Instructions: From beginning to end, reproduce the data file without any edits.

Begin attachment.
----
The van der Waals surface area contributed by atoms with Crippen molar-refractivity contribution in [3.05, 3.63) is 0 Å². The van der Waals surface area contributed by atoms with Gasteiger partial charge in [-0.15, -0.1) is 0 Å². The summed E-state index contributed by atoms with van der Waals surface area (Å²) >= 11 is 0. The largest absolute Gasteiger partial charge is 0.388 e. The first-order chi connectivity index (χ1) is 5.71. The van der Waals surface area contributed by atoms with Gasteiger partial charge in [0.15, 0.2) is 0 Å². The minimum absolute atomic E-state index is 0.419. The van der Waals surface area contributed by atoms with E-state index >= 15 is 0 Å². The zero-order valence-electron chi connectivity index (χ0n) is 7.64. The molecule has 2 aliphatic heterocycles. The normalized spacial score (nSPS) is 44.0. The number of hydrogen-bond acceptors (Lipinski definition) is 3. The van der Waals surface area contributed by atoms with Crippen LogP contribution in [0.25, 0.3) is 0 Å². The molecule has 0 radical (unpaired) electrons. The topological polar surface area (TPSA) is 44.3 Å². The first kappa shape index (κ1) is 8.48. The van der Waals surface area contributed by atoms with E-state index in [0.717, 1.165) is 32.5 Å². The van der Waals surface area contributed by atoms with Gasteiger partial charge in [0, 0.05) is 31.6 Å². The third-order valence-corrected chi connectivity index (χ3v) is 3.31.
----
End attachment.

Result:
The van der Waals surface area contributed by atoms with Crippen molar-refractivity contribution in [3.05, 3.63) is 0 Å². The van der Waals surface area contributed by atoms with Gasteiger partial charge in [-0.15, -0.1) is 0 Å². The summed E-state index contributed by atoms with van der Waals surface area (Å²) >= 11 is 0. The largest absolute Gasteiger partial charge is 0.388 e. The first-order chi connectivity index (χ1) is 5.71. The van der Waals surface area contributed by atoms with Gasteiger partial charge in [0.15, 0.2) is 0 Å². The minimum absolute atomic E-state index is 0.419. The van der Waals surface area contributed by atoms with E-state index >= 15 is 0 Å². The zero-order valence-electron chi connectivity index (χ0n) is 7.64. The molecule has 2 aliphatic heterocycles. The normalized spacial score (nSPS) is 44.0. The number of hydrogen-bond acceptors (Lipinski definition) is 3. The van der Waals surface area contributed by atoms with Crippen LogP contribution in [0.25, 0.3) is 0 Å². The molecule has 0 radical (unpaired) electrons. The topological polar surface area (TPSA) is 44.3 Å². The first kappa shape index (κ1) is 8.48. The van der Waals surface area contributed by atoms with E-state index in [0.717, 1.165) is 32.5 Å². The van der Waals surface area contributed by atoms with Gasteiger partial charge in [0, 0.05) is 31.6 Å². The third-order valence-corrected chi connectivity index (χ3v) is 3.31.